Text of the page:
Among many, many articles in the media over recent days on this, the piece below in the Telegraph references how closely tied to political outcomes the coming year will be. Those developments will inevitably affect the UK, including sentiment in the UK M&A market (surprisingly closely tied to general economic sentiment over recent years) in which I operate. The Greek election, highlighting as it does the continuing risk to the Eurozone of economic instability deriving from the problems of debt-ridden southern European states, is the first of a series of political set pieces this year. The Eurozone countries are the UK's largest trading partners, so some of the slight tailing off of UK GDP growth in the last quarter of 2014 (just announced today) is no doubt due to continuing Eurozone economic weakness. How much difference will that make in the UK's May elections? What other shocks will emerge over coming months that bring further fear and uncertainty to the markets? Ironically, the fundamentals for the UK economy and therefore also the M&A market are good. It may be (and many out there are hoping this is the case) that there is a strong flow of deals coming through over the next 3-4 months (and it certainly looks that way currently) before a pause, as the UK election results are worked through. However, we don't need many more negative shocks before sentiment would start to shift in the wrong direction. Hold tight.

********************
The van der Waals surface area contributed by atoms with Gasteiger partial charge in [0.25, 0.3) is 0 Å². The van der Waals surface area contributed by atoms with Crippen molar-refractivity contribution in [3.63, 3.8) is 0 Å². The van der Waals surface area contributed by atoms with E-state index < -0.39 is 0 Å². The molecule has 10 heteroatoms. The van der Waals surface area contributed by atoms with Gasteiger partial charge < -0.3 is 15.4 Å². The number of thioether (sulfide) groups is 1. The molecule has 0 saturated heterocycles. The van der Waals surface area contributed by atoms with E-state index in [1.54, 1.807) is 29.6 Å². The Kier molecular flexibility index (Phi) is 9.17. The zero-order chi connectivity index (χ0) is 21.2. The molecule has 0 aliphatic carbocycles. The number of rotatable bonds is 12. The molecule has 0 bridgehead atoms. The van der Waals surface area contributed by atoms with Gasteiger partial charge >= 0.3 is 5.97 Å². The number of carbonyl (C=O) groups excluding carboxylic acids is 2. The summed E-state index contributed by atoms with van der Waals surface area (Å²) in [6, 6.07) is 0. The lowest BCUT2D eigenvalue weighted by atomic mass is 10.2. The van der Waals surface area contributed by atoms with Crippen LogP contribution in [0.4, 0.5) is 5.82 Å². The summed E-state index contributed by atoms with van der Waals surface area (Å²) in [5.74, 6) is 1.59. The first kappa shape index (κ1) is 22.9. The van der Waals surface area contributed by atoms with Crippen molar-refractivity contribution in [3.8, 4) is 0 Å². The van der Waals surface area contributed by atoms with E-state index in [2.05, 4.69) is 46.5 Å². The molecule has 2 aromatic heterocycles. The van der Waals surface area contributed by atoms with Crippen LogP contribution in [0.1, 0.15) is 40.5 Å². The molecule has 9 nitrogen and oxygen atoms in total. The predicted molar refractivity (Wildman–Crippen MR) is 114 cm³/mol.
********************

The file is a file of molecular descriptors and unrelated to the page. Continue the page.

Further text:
Even if Greece stays in the single currency, after choosing a party determined to defy the European Central Bank, negotiations over bond repayments between Athens and Frankfurt will be extremely hard-fought. This Hellenic election holds big significance for Britain, too. Ahead of our general election in May 2015, fears of renewed eurozone turmoil, which this Greek vote could spark, will bolster Eurosceptics across all parties. That could lead to an earlier vote on UK European Union membership. Whatever the domestic political impact, there’s also the enduring economic reality. Continental Europe remains our largest trading partner by far and, in the EU or not, that won’t change any time soon. As such, Britain can’t stage a full-throated recovery while the eurozone is flirting with systemic meltdown – a meltdown that is now more likely, after this Greek election.